Students share thoughts on in person transition, how it will bring community

Sofia Treviño, Life and Arts Reporter

Editor’s Note: This article first appeared as part of the June 14 flipbook.

Walking down Speedway amid clumps of incoming freshmen in the summer heat, Katilyn Carr’s 2019 orientation was full of meeting new people and exploring campus. As an orientation adviser this summer, though, orientation starts with a click of a button, joining Zoom meetings from her West Campus apartment.

Since the COVID-19 pandemic began in March 2020, classes, activities and social gatherings have been held virtually. Though each class endured a different pandemic experience, transitioning to in-person classes in the fall is a commonality each student will experience together.

“I’ve been virtual longer than I’ve been in person. I feel like (the fall 2019 semester) was fun, but now (each semester) feels a little bit more like a blur, because (everything has) changed so quickly,” said speech, language and hearing sciences junior Carr. “I’m actually really nervous to go back because all I know now is my routine for online school.”

Carr said this year’s orientation has drastically focused on mental health to accommodate the changing environment and policies. Also, she said this year’s Longhorn Welcome Week will not only focus on incoming students, but serve as a welcome back for everyone, as students readjust to in-person classes and post-pandemic norms.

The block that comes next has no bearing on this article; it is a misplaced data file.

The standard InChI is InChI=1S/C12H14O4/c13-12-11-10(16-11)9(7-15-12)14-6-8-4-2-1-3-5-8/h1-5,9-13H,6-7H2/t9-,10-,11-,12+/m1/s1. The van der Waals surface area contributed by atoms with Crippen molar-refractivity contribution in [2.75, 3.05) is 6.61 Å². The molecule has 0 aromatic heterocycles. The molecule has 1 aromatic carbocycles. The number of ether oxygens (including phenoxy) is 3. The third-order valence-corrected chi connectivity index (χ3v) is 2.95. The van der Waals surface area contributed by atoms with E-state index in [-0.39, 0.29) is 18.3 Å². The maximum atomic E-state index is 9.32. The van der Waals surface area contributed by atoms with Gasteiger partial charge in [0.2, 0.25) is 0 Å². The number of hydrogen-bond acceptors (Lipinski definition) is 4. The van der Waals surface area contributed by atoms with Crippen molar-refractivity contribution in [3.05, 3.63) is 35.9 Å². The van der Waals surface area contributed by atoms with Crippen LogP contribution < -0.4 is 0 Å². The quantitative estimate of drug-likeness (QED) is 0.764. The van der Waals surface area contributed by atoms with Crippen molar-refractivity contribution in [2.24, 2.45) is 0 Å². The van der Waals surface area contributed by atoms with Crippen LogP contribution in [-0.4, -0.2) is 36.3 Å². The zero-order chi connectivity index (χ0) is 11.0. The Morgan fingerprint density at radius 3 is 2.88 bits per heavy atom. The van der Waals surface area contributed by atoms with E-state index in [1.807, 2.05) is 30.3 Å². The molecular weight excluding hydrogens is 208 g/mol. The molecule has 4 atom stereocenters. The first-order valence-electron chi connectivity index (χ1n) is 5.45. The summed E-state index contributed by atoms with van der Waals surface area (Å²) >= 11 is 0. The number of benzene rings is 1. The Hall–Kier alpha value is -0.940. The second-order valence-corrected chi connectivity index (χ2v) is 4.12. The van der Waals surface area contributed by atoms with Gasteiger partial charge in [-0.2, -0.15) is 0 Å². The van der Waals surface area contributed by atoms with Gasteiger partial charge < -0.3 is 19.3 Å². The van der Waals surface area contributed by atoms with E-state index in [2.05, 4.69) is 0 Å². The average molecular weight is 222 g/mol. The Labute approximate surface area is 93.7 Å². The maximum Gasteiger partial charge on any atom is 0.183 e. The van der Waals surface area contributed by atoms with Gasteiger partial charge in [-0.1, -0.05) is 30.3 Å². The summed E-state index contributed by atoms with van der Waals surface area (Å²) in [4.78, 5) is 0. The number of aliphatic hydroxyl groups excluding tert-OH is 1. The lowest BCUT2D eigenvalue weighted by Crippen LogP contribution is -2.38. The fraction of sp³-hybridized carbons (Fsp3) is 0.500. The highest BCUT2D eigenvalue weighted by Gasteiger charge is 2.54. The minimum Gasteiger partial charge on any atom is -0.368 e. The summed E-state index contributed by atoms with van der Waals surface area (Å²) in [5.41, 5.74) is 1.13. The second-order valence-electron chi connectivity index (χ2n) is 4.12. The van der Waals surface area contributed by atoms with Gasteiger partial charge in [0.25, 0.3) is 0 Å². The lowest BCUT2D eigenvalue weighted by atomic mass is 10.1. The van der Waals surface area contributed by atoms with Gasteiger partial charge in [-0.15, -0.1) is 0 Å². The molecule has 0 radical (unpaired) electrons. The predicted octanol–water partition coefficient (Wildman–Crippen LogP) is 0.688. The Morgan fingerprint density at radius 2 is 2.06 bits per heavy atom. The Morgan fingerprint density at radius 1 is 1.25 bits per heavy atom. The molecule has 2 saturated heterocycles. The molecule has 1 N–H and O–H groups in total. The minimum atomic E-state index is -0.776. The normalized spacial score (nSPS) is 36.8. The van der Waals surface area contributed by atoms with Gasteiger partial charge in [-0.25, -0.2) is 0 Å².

“We’ve had people from University Health Services and the mental health center come talk to (orientation groups). That genuinely is a good resource for going back because having any worries is normal,”  Carr said. “It’s really helpful knowing (that) we actually are all in the same boat. There’s not that much of a difference between anybody, really, except for probably our age.”

As an incoming biology freshman undergoing a virtual orientation, Daniella Espinoza realizes she must not only adjust to college life, but a post-pandemic life. She is ready to tackle the challenges that await and return to in-person schooling.

“Because of quarantine, I know a lot of my friends, and even for me at one point, started to develop social anxiety,” Espinoza said.  “I definitely think (socializing) is going to be an adjustment we have to go through, but I think we’ll get back to it, and it’ll be normal again.”

Attending virtual orientation last summer, electrical engineering sophomore Paul Han said he feels his experience did not prepare him for in-person classes or meeting new people. 

“With traditional orientation, you would walk around campus exploring and visiting all these different buildings, but we weren’t given that luxury, obviously,” said Han. “We looked at a couple of buildings on Google Maps, but that really doesn’t replicate actually walking from place to place. The Zoom meeting was basically just awkward silences all day, and no one really wanted to talk.”

Because Han’s first year at UT was all virtual, he said he feels like he’s in the class of “2024.5,” referring to it as a strange in between state.

Han, Carr and Espinoza recognize many other students may be worried about returning in person in the fall and said that will ultimately unite the UT community. 

“Going back is a huge change for a lot of people,” Carr said. “Our support will be each other. Something I have noticed from interacting with students in orientation is that a lot of students found comfort in knowing that we’re going to all do this together.”